Prospective Investors Should Look Twice at This IPO’s Financials

Strong revenue potential is balanced out by a clouded earnings picture at this well-known IPO candidate.

Motley Fool Staff
Motley Fool Staff
Jul 16, 2019 at 10:58AM
Consumer Goods

Following a previous segment in which analyst Nick Sciple and contributor Asit Sharma provided an overview of talent agency and content conglomerate Endeavor Group Holdings, The Motley Fool's Industry Focus podcast team pores through Endeavor's financials in the video below. Currently on deck for an initial public offering, Endeavor has enjoyed phenomenal revenue growth over the last four years. But other aspects of its financial presentation found in its IPO prospectus bear close scrutiny. If you're thinking of investing in this upcoming issue, don't miss our analysis below!

To catch full episodes of all The Motley Fool's free podcasts, check out our podcast center. A full transcript follows the video.

This video was recorded on July 09, 2019.

Nick Sciple: When you look at their financials, there are some questions about how these acquisitions have played out and whether they're going to fall to the bottom line, what synergies there might be with the business. Can you give us a brief overview of how the revenue has grown over time and what's been driving that in recent years?

Asit Sharma: Yeah, absolutely. Revenue has grown basically from a focus into its two biggest segments -- talent representation, which you mentioned. They have over 6,000 clients, $1.3 billion in revenue. That's 46% of their total revenue. That segment generates $335 million in EBITDA -- that's a word we're going to use a lot in this show. Listeners, as you know, earnings before interest, taxes, depreciation, and amortization. EBITDA is a good proxy for basically operating cash flow. When you get a company this complex, which has a lot of maybe arcane adjustments in its accounting, some investors like to cut right to the quick and see instead of net income or loss, what is that adjusted, or really the EBITDA number. They use an adjusted EBITDA number, we'll talk about that in a bit. So talent representation, that, again, is 46% of revenue. They've also concentrated in this entertainment and sports segment. That's their second major segment. It's actually 63% of their total. Last year, that segment did $2.2 billion in revenue and had $439 million in EBITDA.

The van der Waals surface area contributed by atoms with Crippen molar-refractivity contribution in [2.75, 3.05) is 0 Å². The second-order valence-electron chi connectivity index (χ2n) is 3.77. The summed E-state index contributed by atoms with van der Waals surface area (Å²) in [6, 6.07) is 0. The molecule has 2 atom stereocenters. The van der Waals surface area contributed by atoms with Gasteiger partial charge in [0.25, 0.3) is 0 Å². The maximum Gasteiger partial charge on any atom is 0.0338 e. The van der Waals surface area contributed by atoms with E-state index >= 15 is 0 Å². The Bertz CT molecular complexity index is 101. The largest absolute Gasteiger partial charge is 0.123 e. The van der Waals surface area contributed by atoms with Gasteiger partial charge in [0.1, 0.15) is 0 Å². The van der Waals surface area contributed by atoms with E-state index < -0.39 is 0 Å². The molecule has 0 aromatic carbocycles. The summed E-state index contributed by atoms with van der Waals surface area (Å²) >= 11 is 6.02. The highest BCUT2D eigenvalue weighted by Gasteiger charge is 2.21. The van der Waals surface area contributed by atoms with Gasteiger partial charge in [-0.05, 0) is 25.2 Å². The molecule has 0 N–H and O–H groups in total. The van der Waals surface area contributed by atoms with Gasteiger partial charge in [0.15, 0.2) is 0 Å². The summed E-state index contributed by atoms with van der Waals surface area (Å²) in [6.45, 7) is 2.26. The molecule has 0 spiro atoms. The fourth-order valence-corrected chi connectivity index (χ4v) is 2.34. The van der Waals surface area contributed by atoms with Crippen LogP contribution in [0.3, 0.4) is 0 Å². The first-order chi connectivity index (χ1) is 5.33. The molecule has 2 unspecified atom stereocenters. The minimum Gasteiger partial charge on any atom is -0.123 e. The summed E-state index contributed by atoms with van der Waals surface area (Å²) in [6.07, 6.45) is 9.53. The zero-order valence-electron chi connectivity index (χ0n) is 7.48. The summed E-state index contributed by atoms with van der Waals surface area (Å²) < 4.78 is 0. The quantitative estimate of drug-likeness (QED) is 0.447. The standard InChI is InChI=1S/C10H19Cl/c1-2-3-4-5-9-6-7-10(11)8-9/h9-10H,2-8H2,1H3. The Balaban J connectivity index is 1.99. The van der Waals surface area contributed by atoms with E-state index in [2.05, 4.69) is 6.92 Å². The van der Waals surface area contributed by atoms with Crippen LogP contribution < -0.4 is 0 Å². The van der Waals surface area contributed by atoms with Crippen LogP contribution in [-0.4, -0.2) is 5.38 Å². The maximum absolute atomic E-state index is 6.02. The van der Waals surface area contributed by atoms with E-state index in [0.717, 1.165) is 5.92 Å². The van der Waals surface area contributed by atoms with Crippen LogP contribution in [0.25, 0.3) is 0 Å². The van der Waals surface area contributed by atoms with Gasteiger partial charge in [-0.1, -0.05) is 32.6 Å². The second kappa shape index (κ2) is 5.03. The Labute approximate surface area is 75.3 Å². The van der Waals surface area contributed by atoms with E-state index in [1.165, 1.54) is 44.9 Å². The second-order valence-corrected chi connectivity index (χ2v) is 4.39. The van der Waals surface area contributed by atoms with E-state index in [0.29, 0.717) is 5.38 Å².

Just looking at that entertainment and sports segment for a bit, they specialize in distribution and sales. They're one of the largest independent global distributors of sports programming. Here's a stat that you brought to my attention. This one wowed me, Nick. They sell media rights globally in over 160 countries on behalf of more than 150 clients. One of those is the IOC, the International Olympic Committee.

There you have it. They also have a smaller segment, the third segment is called Endeavor X. It's relatively new. That segment did $66 million in revenue last year and $45 million in EBITDA.

But let's talk about those financials. The company has had a phenomenal growth rate when you take a look at revenue. I calculated. This is a rough calculation, listeners. If there's a real number cruncher out there, don't call me on this. It might be a percentage or two off. But I counted that the company has had a 29% compounded annual growth rate in revenue over the last four years. In 2014, the company did $1.3 billion in revenue. That grew to $3.6 billion last year. They've done that through a combination of organic growth in some of the content areas, but through a lot of acquisitions, some of which Nick mentioned.

Now, here's the rub. If you look at this S-1 statement, this registration statement, Endeavor says, "Look, we did $3.6 billion in revenue, and we generated out of that some $552 million in adjusted EBITDA." But you hear that word "adjusted." They've taken a number which is already adjusted -- when you're looking at EBITDA, you are adjusting that income, you're taking away noncash items like interest expense, depreciation, and amortization, taxes. Some companies then adjust that number and want to remove other items that are typically one-time in nature. The problem that I've got with this adjusted EBITDA number is that it takes out a lot of items that are actually recurring from year to year to year on Endeavor's books.